• A4 = 4 pounds
      • Matte
      • Semigloss
      • Inkjet
      • Technicians check the files with you to make sure you’re doing it right
  • The Finishing Room
    1. Equipment
      • Lightbox to look at your negatives
      • Machine to dry photos from darkroom
      • Cutting boards and cutters
    2. Capabilities
      • Fibre prints
      • Printing on different surfaces (TRY MIRRORS)


The Fundamentals of Photography

Why do we do photography?

  • We capture the moment
  • Create and generate memories
    • We remember the photograph, not the memory itself
  • For fine art purposes
  • Sharing content and experience
  • Documenting and creating historical record
    • Define a sense of time and place
  • Photographs are vehicles of emotion
    • Advertising and idealising
    • Promoting experience and situations across the world
      • Photojournalism is more editorial
    • Advertising lifestyle to sell products
    • Politics and ideas

Truth or Lies

  • Both
  • Depends on the view of the photographer
  • Photography was considered the only truth
  • Now we are creating versions of the truth
    1. Telling a story
    2. As the author, you can choose the language and the tone

The Basics of Photography

  • The first thing you need to create a photograph is light
    1. Light
    2. Light sensitive materials
      • A material which responds when you expose it to light
      • Clothing dye, like that in jeans
      • Human skin, pigmentation and sunburns
  • The word ‘photograph’ was coined by Sir John Herschel
    1. Means ‘painting with light’
    2. Responding and changing to light
  • The Camera Obscura effect
    1. A darkened box with a convex lens or aperture for projecting the image of an external object on a screen
      • This image is upside down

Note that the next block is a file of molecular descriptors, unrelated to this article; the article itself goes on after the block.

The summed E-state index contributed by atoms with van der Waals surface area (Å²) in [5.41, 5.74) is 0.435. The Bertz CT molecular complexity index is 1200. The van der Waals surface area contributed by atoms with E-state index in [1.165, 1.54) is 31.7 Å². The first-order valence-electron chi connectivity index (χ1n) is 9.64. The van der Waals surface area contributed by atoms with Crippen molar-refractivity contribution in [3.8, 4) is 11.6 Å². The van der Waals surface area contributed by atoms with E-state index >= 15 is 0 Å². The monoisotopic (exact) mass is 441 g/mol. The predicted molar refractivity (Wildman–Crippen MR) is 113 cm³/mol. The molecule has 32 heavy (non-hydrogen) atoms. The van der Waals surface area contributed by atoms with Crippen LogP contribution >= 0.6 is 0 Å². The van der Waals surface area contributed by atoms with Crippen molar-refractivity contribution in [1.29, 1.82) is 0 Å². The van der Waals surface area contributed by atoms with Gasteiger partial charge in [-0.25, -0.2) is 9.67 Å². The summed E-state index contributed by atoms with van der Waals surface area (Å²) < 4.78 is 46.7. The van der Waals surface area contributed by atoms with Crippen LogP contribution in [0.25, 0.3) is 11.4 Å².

2. You end up looking at a projection of the outside world in a darkened room
    3. Used as a phenomenon, then as a draftsman tool, and then became an attraction and the basis of photography (left top) (right) (left bottom)

  • The first photographs
    1. Based on Silver Halide chemistry
      • Still the case today
      • The silver halide chemistry goes black when exposed to light
    2. The pinhole camera
      • Light sensitive material placed in black box
      • ISO is the light sensitivity
        • The correct amount of light
      • There is a tiny hole made into the box and covered in black tape
      • To take a picture, remove the tape for a designated exposure time and then cover the hole again
  • The Lens
    1. Iris
      • Similar to the eye
    2. Aperture
      • The aperture changes when the lens opens and closes
      • You can achieve the same lighting with a high aperture and low shutter or vice versa
    3. Exposure
      • You always need the right exposure to take a picture, so that the film or digital card is exposed to the light for the proper amount of time
    4. Shutter Speed
      • The shutter gives a subject a stillness or a motion
      • A fast shutter means capturing very sudden or fast movements
      • A slow shutter results in a blur

Basic Tricks and Techniques

  • The illusion of movement
    1. Tracking and pursuit slot
      • Follow the object
      • Use a slow shutter
      • If you move at the same speed as your subject, the background will appear blurred and it will seem like your subject is moving very quickly
    2. Motion blur
      • Decrease the shutter speed
      • What does not move will be in focus
      • Like a billiards table
    3. Shutter speeds tell a story
  • Depth of field
    1. Means how deep the picture looks
    2. Deep DOF
      • Use a small aperture and a high shutter
      • Big number
    3. Shallow DOF
      • Big aperture